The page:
by Alicia Pimental
April 01, 2008
The Bay Program has released its Chesapeake Bay 2007 Health and Restoration Assessment, a four-part snapshot of health conditions and restoration efforts in the Bay and its watershed. The assessment indicates that the overall health of the Bay remained degraded in 2007. Despite the extensive actions of Bay partners to combat factors slowing restoration progress, the Bay Program is still far short of most restoration goals.
Of the key indicators of Bay health, the assessment shows that:
- Just 12 percent of the Bay and its tidal tributaries met dissolved oxygen standards during the summer.
- Bay grasses (SAV) increased to nearly 65,000 acres, 35 percent of the restoration goal; however, grasses have not yet recovered to the 2002 high of 90,000 acres.
- Blue crab abundance continued to be low -- at 78 percent of the 200 million interim target, the stock is not rebuilding as had been anticipated.
- Striped bass populations remained high but face uncertain health.
- Native oyster populations continue to be at depressed levels.
The reasons for the continued poor health of the Bay are described in Chapter Two: Factors Impacting Bay and Watershed Health. The Chesapeake is affected by multiple factors -- ranging from population growth to agricultural runoff to climate variability -- that challenge the ecosystem's recovery.
If current development trends continue:
- An additional 250,000 acres of watershed land will become impervious between 2000 and 2010.
- 9.5 million more acres of forests will be threatened by development by 2030.
Chapter Three: Restoration Efforts highlights Bay Program partners' progress toward reducing pollution, restoring habitats, managing fisheries, protecting watersheds and fostering stewardship.
- The partners have achieved approximately one-half of goals to control nitrogen, phosphorus and sediment from agricultural lands, as well as 69 percent of nitrogen and 87 percent of phosphorus reduction goals for wastewater.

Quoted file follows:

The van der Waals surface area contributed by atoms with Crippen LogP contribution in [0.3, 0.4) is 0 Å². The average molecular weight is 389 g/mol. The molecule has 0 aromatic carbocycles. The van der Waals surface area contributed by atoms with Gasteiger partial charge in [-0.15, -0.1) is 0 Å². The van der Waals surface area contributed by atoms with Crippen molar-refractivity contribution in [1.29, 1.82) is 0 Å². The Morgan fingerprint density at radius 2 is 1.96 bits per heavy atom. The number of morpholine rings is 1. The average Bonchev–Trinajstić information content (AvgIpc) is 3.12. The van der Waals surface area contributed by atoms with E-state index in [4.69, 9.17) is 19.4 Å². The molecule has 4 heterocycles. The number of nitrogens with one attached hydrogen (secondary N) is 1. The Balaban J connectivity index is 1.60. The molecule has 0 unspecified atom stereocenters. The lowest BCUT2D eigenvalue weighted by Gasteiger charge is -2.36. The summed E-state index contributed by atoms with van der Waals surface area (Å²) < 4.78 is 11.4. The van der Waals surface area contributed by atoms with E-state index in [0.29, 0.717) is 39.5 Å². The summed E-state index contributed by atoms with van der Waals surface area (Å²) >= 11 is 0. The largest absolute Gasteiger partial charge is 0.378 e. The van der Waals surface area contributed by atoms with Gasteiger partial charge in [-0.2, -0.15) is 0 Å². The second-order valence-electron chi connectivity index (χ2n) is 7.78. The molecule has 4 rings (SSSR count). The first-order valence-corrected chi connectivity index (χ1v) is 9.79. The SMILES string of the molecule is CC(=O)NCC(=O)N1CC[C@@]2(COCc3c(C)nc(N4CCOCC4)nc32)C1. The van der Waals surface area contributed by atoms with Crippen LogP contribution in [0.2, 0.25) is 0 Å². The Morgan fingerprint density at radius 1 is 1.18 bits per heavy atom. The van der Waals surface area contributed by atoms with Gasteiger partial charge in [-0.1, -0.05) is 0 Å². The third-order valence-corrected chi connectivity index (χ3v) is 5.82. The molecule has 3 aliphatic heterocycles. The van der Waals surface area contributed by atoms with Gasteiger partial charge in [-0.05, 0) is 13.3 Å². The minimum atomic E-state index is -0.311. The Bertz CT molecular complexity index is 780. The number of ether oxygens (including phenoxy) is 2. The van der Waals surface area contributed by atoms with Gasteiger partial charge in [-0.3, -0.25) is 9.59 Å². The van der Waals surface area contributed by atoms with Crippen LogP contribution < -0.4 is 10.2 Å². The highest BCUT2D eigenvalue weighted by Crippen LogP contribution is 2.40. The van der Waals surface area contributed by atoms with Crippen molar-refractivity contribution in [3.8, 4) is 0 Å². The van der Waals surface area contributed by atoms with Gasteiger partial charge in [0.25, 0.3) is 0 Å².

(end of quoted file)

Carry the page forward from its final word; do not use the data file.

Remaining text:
- However, pollution from urban and suburban lands and septic systems continues to grow due to rapid population growth and related development.
Bay Program partners continued to make progress toward goals to open fish passage, restore forest buffers and preserve land in 2007.
- The partners have re-opened 2,266 miles of freshwater stream habitat to migratory fish and planted 5,722 miles of forested buffers.
- Maryland, Virginia, Pennsylvania and the District of Columbia have permanently preserved 6.88 million acres of land -- nearly completing the 2010 goal to preserve 20 percent of their combined land within the Chesapeake watershed.
At the December 2007 Chesapeake Executive Council meeting, each Bay jurisdiction chose to “champion” issues vital to restore their streams, rivers and Bay waters. “Champion” issues include enhancing agricultural conservation practices, engaging local governments in upstream communities and “greening” urban areas through improved stormwater controls. The outcomes of these projects and programs are intended to be models for restoration that can be used in other areas of the watershed.
New to the assessment this year is a chapter on the health of the Bay watershed's extensive network of freshwater streams and rivers. The presence and diversity of snails, mussels, insects and other freshwater benthic macroinvertebrate communities are good indicators of stream health because of their limited mobility and known responses to environmental stressors. As a result, these communities are often used as indicators of the general health of freshwater streams and rivers.
Separately, the University of Maryland Center for Environmental Science(UMCES) has released its 2007 Chesapeake Bay Health Report Card, a geographically based assessment of the health of the Bay examining conditions in 2007. The UMCES Report Card shows that 2007 ecological conditions in the Bay were slightly better than the previous year, but far below what is needed for a healthy Bay.